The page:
The Angel in Aaron

A Family's Irksome Visitor Becomes a Welcome Guest After a Harrowing Incident

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By Carol Ungar

Published April 04, 2013, issue of March 29, 2013.
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Aaron walked into our lives on the day of my next-to-youngest son’s bar mitzvah. The services and the Kiddush reception were over; I was cleaning up, shoving plates of half-eaten cakes I’d baked myself into garbage bags, when he turned up on the arm of Shimon, one of our guests. “We can’t have Aaron for lunch. Maybe you could,” Shimon said.

“Sure,” I answered. I’d never hosted Aaron before, but it felt right. Hosting guests, especially challenging ones, was an old Jewish tradition and a mitzvah. Lots of my neighbors did it all the time: Shimon, of course, and also Jenny, who served meals to Eda, a chronically depressed woman who didn’t seem to bathe. At least Aaron was nattily dressed and clean.

I didn’t know Aaron, but I’d seen him and I knew his story. It was every parent’s worst nightmare. Thirty years ago, Aaron was born healthy. At age 3 he grew a brain tumor. The doctor removed it and saved his life, but after that he was different, out of sync. He never married, never had children, never held a paying job. He lived at home like a child, which in some ways he was.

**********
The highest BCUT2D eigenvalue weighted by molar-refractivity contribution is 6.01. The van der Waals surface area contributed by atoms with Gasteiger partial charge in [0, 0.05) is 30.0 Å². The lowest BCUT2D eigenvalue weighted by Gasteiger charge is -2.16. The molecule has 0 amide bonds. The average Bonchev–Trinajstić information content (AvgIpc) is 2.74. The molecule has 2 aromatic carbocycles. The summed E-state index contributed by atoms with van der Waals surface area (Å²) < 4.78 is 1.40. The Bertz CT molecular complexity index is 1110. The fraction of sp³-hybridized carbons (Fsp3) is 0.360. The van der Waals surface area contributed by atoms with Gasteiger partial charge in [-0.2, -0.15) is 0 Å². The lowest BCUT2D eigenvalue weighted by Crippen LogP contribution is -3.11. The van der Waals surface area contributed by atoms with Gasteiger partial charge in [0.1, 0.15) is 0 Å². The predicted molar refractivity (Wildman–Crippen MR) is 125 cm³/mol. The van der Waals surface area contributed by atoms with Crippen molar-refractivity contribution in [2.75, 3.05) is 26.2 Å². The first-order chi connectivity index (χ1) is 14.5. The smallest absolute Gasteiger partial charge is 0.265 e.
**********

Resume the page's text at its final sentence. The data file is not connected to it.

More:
The Jewish mystics say that people like Aaron are elevated souls, too holy for our grim and dirty world. With Aaron the holiness was evident. As soon as he sat down at our table, he began to sing, in his rich baritone voice, not pop songs or hip-hop, but the Sabbath zmiros, the exquisite Sabbath-table hymns of praise, penned by the Jewish poets of medieval Spain.

I loved the zmiros, but my family didn’t always sing them. That week, however, the bar mitzvah Sabbath, I wanted everyone around the table to sing con brio. Now, Aaron had arrived to answer my prayers. When he sang, everyone joined him. How could we not?

Aaron brought us another gift, too. As the 10th man at the table — in Jewish law, Aaron is a man — we were able to recite a special version of the bentshing, the grace after meals.

After that, Aaron became our guest. He never called or emailed or texted to announce his arrival. Nor did we contact him. He just came.

Sometimes he brought news — not current events or celebrity gossip or even sports scores. Aaron never watched TV, never listened to the radio, never surfed the Internet. Aaron’s big news was that he received a new keychain for his collection: He wore at least two dozen, some with Magen Davids, others with menorahs or mezuzahs attached. They dangled from his belt like a huge ball.

Another “news” item was a d’var Torah. Aaron’s divrei Torah were the kinds of things that kids learn in kindergarten, but when he repeated them his light-blue eyes shone like pale sapphires, and his sallow face lit up with a broad grin.


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